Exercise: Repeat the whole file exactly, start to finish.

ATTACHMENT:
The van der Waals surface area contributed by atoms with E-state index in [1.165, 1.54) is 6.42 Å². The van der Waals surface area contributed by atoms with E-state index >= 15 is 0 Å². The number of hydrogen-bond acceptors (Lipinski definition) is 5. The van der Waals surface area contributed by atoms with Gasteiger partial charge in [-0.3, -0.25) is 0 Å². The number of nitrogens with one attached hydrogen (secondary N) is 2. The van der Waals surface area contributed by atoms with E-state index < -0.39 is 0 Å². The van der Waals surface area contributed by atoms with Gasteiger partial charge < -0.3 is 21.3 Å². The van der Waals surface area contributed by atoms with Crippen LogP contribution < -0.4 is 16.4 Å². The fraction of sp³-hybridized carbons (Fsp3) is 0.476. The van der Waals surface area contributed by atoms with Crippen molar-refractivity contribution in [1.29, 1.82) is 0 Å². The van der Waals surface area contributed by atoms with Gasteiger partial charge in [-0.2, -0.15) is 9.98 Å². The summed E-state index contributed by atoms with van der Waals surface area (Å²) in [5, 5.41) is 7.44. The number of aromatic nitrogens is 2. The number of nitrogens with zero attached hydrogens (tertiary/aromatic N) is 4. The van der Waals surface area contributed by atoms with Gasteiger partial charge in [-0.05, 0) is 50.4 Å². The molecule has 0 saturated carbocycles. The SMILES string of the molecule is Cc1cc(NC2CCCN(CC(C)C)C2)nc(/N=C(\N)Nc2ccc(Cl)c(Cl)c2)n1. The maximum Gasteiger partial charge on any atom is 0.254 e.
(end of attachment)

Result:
The van der Waals surface area contributed by atoms with E-state index in [1.165, 1.54) is 6.42 Å². The van der Waals surface area contributed by atoms with E-state index >= 15 is 0 Å². The number of hydrogen-bond acceptors (Lipinski definition) is 5. The van der Waals surface area contributed by atoms with Gasteiger partial charge in [-0.3, -0.25) is 0 Å². The number of nitrogens with one attached hydrogen (secondary N) is 2. The van der Waals surface area contributed by atoms with E-state index < -0.39 is 0 Å². The van der Waals surface area contributed by atoms with Gasteiger partial charge < -0.3 is 21.3 Å². The van der Waals surface area contributed by atoms with Crippen LogP contribution < -0.4 is 16.4 Å². The fraction of sp³-hybridized carbons (Fsp3) is 0.476. The van der Waals surface area contributed by atoms with Crippen molar-refractivity contribution in [1.29, 1.82) is 0 Å². The van der Waals surface area contributed by atoms with Gasteiger partial charge in [-0.2, -0.15) is 9.98 Å². The summed E-state index contributed by atoms with van der Waals surface area (Å²) in [5, 5.41) is 7.44. The number of aromatic nitrogens is 2. The number of nitrogens with zero attached hydrogens (tertiary/aromatic N) is 4. The van der Waals surface area contributed by atoms with Gasteiger partial charge in [-0.05, 0) is 50.4 Å². The molecule has 0 saturated carbocycles. The SMILES string of the molecule is Cc1cc(NC2CCCN(CC(C)C)C2)nc(/N=C(\N)Nc2ccc(Cl)c(Cl)c2)n1. The maximum Gasteiger partial charge on any atom is 0.254 e.